The three entrées of 1747’s Les fêtes de l’Hymen et de l’Amour are Osiris, Canope and Aruéris ou Les Isies which share the rare unity of having Egyptian themes. Invariably, lovers are beset by cross-cultural differences (the heroine of Osiris, for example, is an Amazon queen) and intruding gods appearing in human guise. Inevitably after some minor misunderstandings, all ends happily, just in time for an extended suite of dances.

Opera Lafayette emphasized the culture clashes by inviting three dance troupes to participate: a company dedicated recreating dance styles of the 18th century, an all-female contingent which performs Indian classical dance and a thoroughly 21st century group. The directors of each—Catherine Turocy, Anuradha Nehru and Seán Curran, respectively—staged one entrée (with Turocy also taking on the prologue) and all contributed to the evening’s extensive choreography.

While most often dancers performed with their own company’s members, as the evening progressed more and more there was a fascinating cross-pollination. Particularly delicious were the Curran dancers clad in skin-tight turquoise and silver body suits partnering the ladies of Kalanidhi who wore traditional Indian dress with clusters of bells around both ankles. The vibrant visceral impact of these dancers was in stark contrast to the sweet delicacy of Turocy’s troupe.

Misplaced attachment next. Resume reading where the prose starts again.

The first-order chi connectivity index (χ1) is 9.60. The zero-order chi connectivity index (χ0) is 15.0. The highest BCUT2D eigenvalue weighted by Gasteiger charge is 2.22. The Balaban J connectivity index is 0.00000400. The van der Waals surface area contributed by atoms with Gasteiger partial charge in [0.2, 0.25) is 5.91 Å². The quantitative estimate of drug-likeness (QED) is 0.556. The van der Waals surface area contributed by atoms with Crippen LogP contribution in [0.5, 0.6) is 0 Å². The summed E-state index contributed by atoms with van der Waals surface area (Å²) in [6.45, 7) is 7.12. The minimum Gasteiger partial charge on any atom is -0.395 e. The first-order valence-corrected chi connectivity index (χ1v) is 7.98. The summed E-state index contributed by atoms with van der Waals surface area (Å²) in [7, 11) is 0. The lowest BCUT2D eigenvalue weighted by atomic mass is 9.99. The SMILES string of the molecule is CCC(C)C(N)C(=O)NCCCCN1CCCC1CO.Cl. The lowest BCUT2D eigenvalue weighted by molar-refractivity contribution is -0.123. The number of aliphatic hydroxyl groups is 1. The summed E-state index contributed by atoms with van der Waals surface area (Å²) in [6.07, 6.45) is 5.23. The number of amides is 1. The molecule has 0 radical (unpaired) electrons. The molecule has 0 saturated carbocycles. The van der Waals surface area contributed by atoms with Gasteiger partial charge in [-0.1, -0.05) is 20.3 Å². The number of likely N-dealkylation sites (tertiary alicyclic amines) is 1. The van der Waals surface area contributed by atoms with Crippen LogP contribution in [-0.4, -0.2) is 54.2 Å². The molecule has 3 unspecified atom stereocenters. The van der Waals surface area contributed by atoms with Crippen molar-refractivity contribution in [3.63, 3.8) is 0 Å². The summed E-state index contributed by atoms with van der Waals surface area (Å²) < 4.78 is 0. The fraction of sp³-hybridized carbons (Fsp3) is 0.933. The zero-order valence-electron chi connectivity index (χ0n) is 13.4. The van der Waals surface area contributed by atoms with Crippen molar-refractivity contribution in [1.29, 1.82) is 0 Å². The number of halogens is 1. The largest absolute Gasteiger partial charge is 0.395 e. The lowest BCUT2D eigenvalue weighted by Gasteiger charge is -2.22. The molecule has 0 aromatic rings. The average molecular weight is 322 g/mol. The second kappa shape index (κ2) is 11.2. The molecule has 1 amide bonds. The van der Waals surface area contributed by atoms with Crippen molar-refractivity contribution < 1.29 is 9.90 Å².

The cast assembled by conductor Ryan Brown included some French veterans of that country’s flourishing early-music scene alongside young American singers. Notable was soprano Ingrid Perruche, featured in many of Christophe Rousset’s recent Lully revivals, as Memphis (!) in Canope where her vivid command of French declamation and ornamentation overcame a not particularly beautiful timbre.

Opera Lafayette regular Claire Debono as both the Amazon queen Orthésie and Orie, the mortal pursued by the God of the Arts during the Olympic-Games-like competition in Aruéris, sometimes pushed her voice into harshness but also showed off an easy trill.

Finding modern tenors comfortable with the high-flying haut-contre demands made by Rameau can be difficult but Brown did well with his three. As both Osiris and Aruéris, American tenor Jeffrey Thompson took a bit of time to warm up but eventually showed an enviable flair for this music. Now based in France, Thompson used a highly stylized approach that sometimes went a bit far but was always musical and idiomatic.